The Political System of Great Britain

Topics: United Kingdom, House of Lords, Conservative Party Pages: 2 (532 words) Published: March 19, 2013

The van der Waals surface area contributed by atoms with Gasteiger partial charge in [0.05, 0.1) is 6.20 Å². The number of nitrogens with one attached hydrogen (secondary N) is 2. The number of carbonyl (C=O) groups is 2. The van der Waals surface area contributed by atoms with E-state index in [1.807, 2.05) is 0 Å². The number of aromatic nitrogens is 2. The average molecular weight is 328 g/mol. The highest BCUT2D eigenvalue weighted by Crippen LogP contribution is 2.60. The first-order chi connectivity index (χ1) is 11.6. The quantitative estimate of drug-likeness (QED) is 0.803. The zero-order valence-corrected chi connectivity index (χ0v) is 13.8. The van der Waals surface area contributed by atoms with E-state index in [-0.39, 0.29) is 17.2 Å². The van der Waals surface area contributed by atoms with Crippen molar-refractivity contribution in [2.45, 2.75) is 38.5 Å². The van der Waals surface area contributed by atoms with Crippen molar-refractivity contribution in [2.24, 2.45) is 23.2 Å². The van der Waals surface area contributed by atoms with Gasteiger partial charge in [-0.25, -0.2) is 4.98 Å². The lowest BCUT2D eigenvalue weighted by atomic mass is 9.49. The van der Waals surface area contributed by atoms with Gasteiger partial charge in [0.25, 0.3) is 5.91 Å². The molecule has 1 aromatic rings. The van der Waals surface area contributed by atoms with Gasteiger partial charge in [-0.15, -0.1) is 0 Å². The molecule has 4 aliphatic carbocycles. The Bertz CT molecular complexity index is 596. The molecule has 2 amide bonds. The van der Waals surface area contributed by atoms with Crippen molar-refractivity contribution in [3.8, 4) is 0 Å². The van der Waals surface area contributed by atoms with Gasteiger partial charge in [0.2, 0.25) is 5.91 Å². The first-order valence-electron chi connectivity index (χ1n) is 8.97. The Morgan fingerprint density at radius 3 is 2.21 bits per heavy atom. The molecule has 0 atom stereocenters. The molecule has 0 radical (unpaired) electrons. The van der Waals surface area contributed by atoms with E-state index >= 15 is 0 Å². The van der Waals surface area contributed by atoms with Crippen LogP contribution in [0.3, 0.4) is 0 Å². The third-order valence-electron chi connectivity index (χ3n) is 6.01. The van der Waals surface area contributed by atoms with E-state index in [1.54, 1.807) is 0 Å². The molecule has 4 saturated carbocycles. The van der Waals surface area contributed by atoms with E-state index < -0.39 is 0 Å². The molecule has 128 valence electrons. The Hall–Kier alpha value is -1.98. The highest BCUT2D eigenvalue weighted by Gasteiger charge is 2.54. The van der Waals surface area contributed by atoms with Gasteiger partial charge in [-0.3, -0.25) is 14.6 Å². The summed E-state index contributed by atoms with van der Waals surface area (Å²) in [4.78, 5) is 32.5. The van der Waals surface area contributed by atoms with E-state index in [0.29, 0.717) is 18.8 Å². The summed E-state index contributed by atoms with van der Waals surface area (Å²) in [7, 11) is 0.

Great Britain is a constitutional monarchy. The head of state is Queen Elizabeth II. The queen reigns, but does not rule. The legislative power in the country is exercised by Parliament. Parliament makes the laws of Great Britain. It consists of the queen, the House of Commons, and the House of Lords. The House of Commons is Britain’s real governing body. It has 650 members, elected by the people. Members of the House of Commons have no fixed terms. They are chosen in a general election, which must be held at least every five years. But an election may be called anytime, and many Parliaments do not last five years. Almost all British citizens 18 years old or older may vote. The House of Lords is the upper house of Parliament. It was once the stronger house, but today has little power. It can delay – but never defeat – any bill. The House of Lords has about 1170 members. The people do not elect them. The House of Lords is composed of hereditary and life peers and peeresses. Their right to sit in the House passes, with their title, usually to their oldest sons. The prime minister is usually the leader of the political party that has the most seats in the House of Commons. The monarch appoints the prime minister after each general election. The monarch asks the prime minister to form a Government. The prime minister selects about 100 ministers. From them, he picks a special group to make up the Cabinet. The Cabinet usually consists of about 20 ministers. The ministers of the more important departments, such as the Foreign and Commonwealth Office, and the Home Office, are named to every Cabinet. The government draws up most bills and introduces them in Parliament. The queen must approve all bills passed by Parliament before they can become laws. Although the queen may reject a bill, no monarch has since the 1700’s.            Law courts of Great Britain operate under three...
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